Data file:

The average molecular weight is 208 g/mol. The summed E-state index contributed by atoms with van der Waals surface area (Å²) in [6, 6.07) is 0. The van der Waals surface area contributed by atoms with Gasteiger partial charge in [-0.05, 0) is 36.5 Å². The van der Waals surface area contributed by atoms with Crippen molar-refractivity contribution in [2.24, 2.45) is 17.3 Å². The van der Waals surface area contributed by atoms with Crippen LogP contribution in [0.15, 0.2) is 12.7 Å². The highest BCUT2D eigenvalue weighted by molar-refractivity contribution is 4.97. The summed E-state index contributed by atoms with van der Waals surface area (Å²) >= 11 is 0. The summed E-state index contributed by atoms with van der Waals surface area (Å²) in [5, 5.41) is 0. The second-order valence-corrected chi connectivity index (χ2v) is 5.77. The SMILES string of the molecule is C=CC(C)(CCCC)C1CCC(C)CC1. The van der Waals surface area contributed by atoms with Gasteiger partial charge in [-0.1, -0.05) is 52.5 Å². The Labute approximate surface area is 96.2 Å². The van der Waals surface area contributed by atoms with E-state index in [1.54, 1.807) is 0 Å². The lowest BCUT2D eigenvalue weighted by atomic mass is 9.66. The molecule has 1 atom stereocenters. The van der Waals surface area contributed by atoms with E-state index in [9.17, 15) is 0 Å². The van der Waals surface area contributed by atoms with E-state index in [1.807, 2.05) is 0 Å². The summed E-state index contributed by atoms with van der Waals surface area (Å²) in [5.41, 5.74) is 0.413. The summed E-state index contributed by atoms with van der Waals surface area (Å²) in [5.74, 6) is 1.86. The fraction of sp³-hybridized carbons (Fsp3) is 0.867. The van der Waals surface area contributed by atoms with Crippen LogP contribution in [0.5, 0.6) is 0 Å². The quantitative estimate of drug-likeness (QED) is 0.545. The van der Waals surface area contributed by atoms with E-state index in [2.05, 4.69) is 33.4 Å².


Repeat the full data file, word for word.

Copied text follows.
The average molecular weight is 208 g/mol. The summed E-state index contributed by atoms with van der Waals surface area (Å²) in [6, 6.07) is 0. The van der Waals surface area contributed by atoms with Gasteiger partial charge in [-0.05, 0) is 36.5 Å². The van der Waals surface area contributed by atoms with Crippen molar-refractivity contribution in [2.24, 2.45) is 17.3 Å². The van der Waals surface area contributed by atoms with Crippen LogP contribution in [0.15, 0.2) is 12.7 Å². The highest BCUT2D eigenvalue weighted by molar-refractivity contribution is 4.97. The summed E-state index contributed by atoms with van der Waals surface area (Å²) >= 11 is 0. The summed E-state index contributed by atoms with van der Waals surface area (Å²) in [5, 5.41) is 0. The second-order valence-corrected chi connectivity index (χ2v) is 5.77. The SMILES string of the molecule is C=CC(C)(CCCC)C1CCC(C)CC1. The van der Waals surface area contributed by atoms with Gasteiger partial charge in [-0.1, -0.05) is 52.5 Å². The Labute approximate surface area is 96.2 Å². The van der Waals surface area contributed by atoms with E-state index in [1.54, 1.807) is 0 Å². The lowest BCUT2D eigenvalue weighted by atomic mass is 9.66. The molecule has 1 atom stereocenters. The van der Waals surface area contributed by atoms with E-state index in [9.17, 15) is 0 Å². The van der Waals surface area contributed by atoms with E-state index in [1.807, 2.05) is 0 Å². The summed E-state index contributed by atoms with van der Waals surface area (Å²) in [5.41, 5.74) is 0.413. The summed E-state index contributed by atoms with van der Waals surface area (Å²) in [5.74, 6) is 1.86. The fraction of sp³-hybridized carbons (Fsp3) is 0.867. The van der Waals surface area contributed by atoms with Crippen LogP contribution in [0.5, 0.6) is 0 Å². The quantitative estimate of drug-likeness (QED) is 0.545. The van der Waals surface area contributed by atoms with E-state index in [2.05, 4.69) is 33.4 Å².